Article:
How to Raise Healthy Kids in an Obese Society
ONE CUREOne of the saddest effects on our society at the moment is that of childhood obesity.
There have been numerous studies to show why, and great efforts by doctors, nutritionists and even governments help.
The only real cure is a culture of health in our families
In 2011–12, around 60% of Australian adults were classified as overweight or obese, and more than 25% of these fell into the obese category (ABS 2012).
Health problems related to excess weight impose substantial economic burdens on individuals, families and communities. Data from the Australian Diabetes, Obesity and Lifestyle (AusDiab) study indicate that the total direct cost for overweight and obesity in 2005 was $21 billion ($6.5 billion for overweight and $14.5 billion for obesity). The same study estimated indirect costs of $35.6 billion per year, resulting in an overall total annual cost of $56.6 billion (Colagiuri et al. 2010). – source nhmrc.gov.au
We were at the Sunshine Coast today to run in the Sunshine Coast 1/2 marathon. We walked past a Lorna Jane shop at Mooloolaba and in the window was a poster that said “54% of Australians have no formal exercise routine”.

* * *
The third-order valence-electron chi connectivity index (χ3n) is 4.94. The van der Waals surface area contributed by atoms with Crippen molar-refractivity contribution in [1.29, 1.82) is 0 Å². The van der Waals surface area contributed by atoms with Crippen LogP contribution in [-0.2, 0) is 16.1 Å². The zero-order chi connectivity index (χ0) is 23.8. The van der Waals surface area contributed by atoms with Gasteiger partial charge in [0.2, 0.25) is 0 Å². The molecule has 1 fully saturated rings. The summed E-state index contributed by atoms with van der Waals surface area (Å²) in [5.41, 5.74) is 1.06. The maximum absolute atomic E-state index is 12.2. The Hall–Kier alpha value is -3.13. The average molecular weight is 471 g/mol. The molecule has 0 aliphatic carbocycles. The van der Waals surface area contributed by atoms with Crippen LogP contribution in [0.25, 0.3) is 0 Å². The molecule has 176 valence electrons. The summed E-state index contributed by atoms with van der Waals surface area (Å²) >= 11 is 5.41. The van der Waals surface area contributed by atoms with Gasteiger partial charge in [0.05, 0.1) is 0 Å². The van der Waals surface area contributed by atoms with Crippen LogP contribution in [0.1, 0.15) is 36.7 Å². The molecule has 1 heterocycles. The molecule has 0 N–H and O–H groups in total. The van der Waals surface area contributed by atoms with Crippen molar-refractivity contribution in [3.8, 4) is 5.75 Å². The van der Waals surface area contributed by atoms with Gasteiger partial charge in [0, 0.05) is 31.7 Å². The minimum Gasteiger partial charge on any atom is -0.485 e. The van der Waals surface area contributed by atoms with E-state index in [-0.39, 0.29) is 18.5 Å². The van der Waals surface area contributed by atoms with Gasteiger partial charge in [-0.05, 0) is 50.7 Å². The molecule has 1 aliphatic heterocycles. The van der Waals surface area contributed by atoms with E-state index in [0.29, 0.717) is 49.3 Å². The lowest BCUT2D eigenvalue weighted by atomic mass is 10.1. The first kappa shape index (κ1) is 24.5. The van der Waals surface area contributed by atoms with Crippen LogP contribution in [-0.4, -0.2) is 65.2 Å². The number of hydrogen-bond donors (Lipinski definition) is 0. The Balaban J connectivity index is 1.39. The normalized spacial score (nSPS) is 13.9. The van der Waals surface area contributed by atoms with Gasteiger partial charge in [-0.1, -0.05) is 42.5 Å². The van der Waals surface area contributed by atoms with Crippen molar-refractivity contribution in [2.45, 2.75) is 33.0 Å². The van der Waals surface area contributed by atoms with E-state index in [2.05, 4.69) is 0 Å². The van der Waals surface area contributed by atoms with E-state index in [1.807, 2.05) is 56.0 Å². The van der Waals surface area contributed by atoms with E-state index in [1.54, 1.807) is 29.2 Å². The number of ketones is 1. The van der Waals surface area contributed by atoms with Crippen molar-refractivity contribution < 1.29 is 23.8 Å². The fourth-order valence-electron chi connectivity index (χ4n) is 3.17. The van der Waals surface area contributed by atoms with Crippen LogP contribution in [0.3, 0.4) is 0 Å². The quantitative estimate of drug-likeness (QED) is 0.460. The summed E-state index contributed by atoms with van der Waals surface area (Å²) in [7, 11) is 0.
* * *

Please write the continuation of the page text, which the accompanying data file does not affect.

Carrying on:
SIZE VERSUS HEALTHYWe live in Burleigh. A beautiful beach suburb on the southern end of the Gold Coast.
In the mornings on the days I run, I run to the beach and then along the beach. In spring and summer, you could be forgiven for thinking that the whole of the Gold Coast was completely healthy and exercised daily at Burleigh Beach. There are runners, bike riders, skaters, tai chi classes, group classes, weight training, surfers, swimmers, stand up paddle boarders you name it, they’re there.
We’re not just talking about being overweight, its about general health. For example; some women can eat what they want and do no exercise and be a size 8. Others can eat well, exercise every day and be size 14. Which one is healthy? Health really is not just about size.
Health is ultimately important for you and your family.
CAN I BRAG ON MY WIFE A LITTLEOur 2 daughters are at the time of this writing 14 and 15. They make their own lunch for school and the only issue we have is that they leave some fruit for other people. They also have a small amount of junk food most days and a salad wrap. This has happened because from the time they first went to school, Kylie had them involved with the lunch making process, and always made up the lunches with this type of combination.
Some people don’t like any junk food for their kids, and that’s fine, whatever works best for you and your family.
THE CULTURE OF HOMEBoth my girls are currently working, and pay 1/2 of the fees weekly to get up 3 mornings a week at 5am and go to cross fit. This isn’t something forced on them, we couldn’t stop them if we tried.
It’s been culture in our home to get up early to exercise, and for the most part eat healthy.
We still enjoy a bit of the naughty stuff as well. Health experts I have read recommend eating 80% healthy. This then allows for going out, eating food at parties etc.
Again, culture is bred in because of what has been demonstrated, what is allowed, and what isn’t allowed.
What can you do to breed a culture of health into your family?